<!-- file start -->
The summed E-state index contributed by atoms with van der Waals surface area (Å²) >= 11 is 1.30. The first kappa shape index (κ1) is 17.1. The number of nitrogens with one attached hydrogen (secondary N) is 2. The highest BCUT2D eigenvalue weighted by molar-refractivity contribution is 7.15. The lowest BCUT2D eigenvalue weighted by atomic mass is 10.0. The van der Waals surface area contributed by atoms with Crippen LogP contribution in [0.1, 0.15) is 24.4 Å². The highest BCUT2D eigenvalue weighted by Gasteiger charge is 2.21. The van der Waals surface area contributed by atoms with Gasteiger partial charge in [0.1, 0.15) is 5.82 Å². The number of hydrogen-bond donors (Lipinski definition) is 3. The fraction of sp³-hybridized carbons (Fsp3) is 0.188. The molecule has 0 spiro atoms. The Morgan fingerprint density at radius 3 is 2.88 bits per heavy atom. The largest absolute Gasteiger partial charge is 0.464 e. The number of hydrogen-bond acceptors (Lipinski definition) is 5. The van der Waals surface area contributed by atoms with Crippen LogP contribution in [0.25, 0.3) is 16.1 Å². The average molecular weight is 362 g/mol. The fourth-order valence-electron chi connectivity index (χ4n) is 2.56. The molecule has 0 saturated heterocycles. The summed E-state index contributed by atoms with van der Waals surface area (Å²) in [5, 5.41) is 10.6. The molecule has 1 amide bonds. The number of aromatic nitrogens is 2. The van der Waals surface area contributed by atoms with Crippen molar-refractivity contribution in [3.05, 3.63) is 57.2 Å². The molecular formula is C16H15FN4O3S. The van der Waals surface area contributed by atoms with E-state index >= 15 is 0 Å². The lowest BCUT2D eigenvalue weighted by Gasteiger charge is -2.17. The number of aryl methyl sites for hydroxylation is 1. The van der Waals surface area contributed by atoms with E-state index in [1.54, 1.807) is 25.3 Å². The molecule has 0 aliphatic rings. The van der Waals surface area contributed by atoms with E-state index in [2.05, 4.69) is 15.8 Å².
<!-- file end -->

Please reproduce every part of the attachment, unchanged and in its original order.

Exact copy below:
The summed E-state index contributed by atoms with van der Waals surface area (Å²) >= 11 is 1.30. The first kappa shape index (κ1) is 17.1. The number of nitrogens with one attached hydrogen (secondary N) is 2. The highest BCUT2D eigenvalue weighted by molar-refractivity contribution is 7.15. The lowest BCUT2D eigenvalue weighted by atomic mass is 10.0. The van der Waals surface area contributed by atoms with Crippen LogP contribution in [0.1, 0.15) is 24.4 Å². The highest BCUT2D eigenvalue weighted by Gasteiger charge is 2.21. The van der Waals surface area contributed by atoms with Gasteiger partial charge in [0.1, 0.15) is 5.82 Å². The number of hydrogen-bond donors (Lipinski definition) is 3. The fraction of sp³-hybridized carbons (Fsp3) is 0.188. The molecule has 0 spiro atoms. The Morgan fingerprint density at radius 3 is 2.88 bits per heavy atom. The largest absolute Gasteiger partial charge is 0.464 e. The number of hydrogen-bond acceptors (Lipinski definition) is 5. The van der Waals surface area contributed by atoms with Crippen LogP contribution in [0.25, 0.3) is 16.1 Å². The average molecular weight is 362 g/mol. The fourth-order valence-electron chi connectivity index (χ4n) is 2.56. The molecule has 0 saturated heterocycles. The summed E-state index contributed by atoms with van der Waals surface area (Å²) in [5, 5.41) is 10.6. The molecule has 1 amide bonds. The number of aromatic nitrogens is 2. The van der Waals surface area contributed by atoms with Crippen molar-refractivity contribution in [3.05, 3.63) is 57.2 Å². The molecular formula is C16H15FN4O3S. The van der Waals surface area contributed by atoms with E-state index >= 15 is 0 Å². The lowest BCUT2D eigenvalue weighted by Gasteiger charge is -2.17. The number of aryl methyl sites for hydroxylation is 1. The van der Waals surface area contributed by atoms with E-state index in [1.54, 1.807) is 25.3 Å². The molecule has 0 aliphatic rings. The van der Waals surface area contributed by atoms with E-state index in [2.05, 4.69) is 15.8 Å².